What is lacking in the 2018 Democratic election strategy is an understanding that Democrats do not need to win the rural counties and precincts outright, only to be competitive so that an overwhelming rural vote for Republicans does not cancel out Democratic strengths elsewhere.

Who are these voters who should be targeted? Rural voters who voted for Obama in 2008 and 2012 but switched to Trump in 2016. Getting them back should be the highest priority.

Have Democrats even noticed, let alone pounced on the fact that the President and Congressional Republicans have already set the table for Democrats to eat the Republicans' lunch in the heartland? Consider:

• Falling commodity prices caused by the Trump tariffs
• Rejection of farm groups' pleas for "trade not aid"
• Hostility toward soil conservation programs, even attempting to kill the nation's largest conservation program (CSP) for working farms
* Slashing of USDA programs important to rural America, including a USDA reorganization to weaken agriculture's voice in Washington
• Holding the entire 2018 Farm Bill hostage to cynical politics over SNAP work requirements, which already exist

Simultaneously, remarkable work by Democratic Senator Debbie Stabenow, ranking member of the Senate Agriculture Committee, and her Democratic committee members and staff, have produced an unexpectedly good, bipartisan Farm Bill widely praised throughout rural America, which is getting desperate for passage of a bill before current programs expire and throw rural economies into turmoil. Consider the bill's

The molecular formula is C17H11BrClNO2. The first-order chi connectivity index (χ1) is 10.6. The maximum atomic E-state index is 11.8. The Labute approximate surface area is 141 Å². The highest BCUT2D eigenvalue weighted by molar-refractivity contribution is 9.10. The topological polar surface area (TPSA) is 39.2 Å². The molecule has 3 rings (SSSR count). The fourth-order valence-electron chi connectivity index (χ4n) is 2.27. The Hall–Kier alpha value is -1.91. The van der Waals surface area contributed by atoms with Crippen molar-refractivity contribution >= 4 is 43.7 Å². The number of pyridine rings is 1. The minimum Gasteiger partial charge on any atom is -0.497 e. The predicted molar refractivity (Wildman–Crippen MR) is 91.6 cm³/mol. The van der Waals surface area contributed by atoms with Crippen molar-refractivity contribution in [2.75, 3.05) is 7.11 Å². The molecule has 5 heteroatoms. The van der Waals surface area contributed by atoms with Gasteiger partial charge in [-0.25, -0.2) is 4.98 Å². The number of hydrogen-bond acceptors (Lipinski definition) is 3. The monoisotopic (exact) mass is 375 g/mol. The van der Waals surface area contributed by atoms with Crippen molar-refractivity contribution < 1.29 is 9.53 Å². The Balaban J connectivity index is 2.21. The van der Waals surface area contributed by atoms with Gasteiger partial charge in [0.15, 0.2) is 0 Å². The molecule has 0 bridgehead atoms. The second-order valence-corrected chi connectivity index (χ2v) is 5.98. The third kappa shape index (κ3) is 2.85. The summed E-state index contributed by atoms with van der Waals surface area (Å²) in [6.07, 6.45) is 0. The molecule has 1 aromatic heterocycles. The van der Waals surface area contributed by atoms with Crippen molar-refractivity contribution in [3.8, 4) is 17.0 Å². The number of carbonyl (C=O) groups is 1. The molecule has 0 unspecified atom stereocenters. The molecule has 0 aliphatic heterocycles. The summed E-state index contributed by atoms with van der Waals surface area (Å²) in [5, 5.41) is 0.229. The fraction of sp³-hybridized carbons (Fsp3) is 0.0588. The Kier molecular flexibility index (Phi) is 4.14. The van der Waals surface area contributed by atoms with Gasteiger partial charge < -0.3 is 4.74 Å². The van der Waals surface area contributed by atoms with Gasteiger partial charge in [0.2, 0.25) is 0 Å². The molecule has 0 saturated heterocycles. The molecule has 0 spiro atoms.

• Assistance for local and regional healthy food markets, creating jobs
• A focus on nutrition to combat the epidemics of obesity and diabetes
• Farm income safety-net reforms to help young farmers
• Expansion of topsoil conservation programs
* Broadband access for the heartland
• Bipartisan support, including that of Republican chairman Senator Pat Roberts
• Senate passage, 86-11

In short, through the work of Senator Stabenow and her Agriculture Committee colleagues, Democrats have set an inviting table for themselves to compete throughout rural America.

But you'd never know any of this by looking at the Democratic National Committee's web page on rural America, which makes it seem as if the last interest Democrats had in the heartland was creation of the Rural Electrification Administration back in the 1930s. One looks in vain among thin gruel platitudes for even a single mention of the 2018 Farm Bill and its urgency.

New election analyses by pundits likewise show that Democrats have a curious, wrongheaded strategy. Democrats are trying in vain to win congressional districts that are at best a long shot, on issues that ignore the tables set before them, while neglecting the rural vote within districts that are competitive. While it is good to compete everywhere, it must be on issues voters care about most.

There is a lesson to be learned from just a few weeks ago: the special election loss of Democrat Danny O'Connor in Ohio's 12th district. All O'Connor needed to win were a few more votes in his rural precincts, which he could have gathered with a little more presence and more passion about rural issues. Had he simply hammered on the Conservation Stewardship Program – farmers really care about topsoil – or on nutrition or regional markets, he would have won. He still can win in November, but he needs to show he cares about what concerns his rural voters.

Huge numbers of heartland voters are disgusted with the president but want to be able to vote for something positive, not just against the negatives. They need a reason to vote Democratic. So far, the Democratic Party is slow to offer it, and looks headed toward another election of underperformance, all for lack of presence and passion about the concerns of rural America.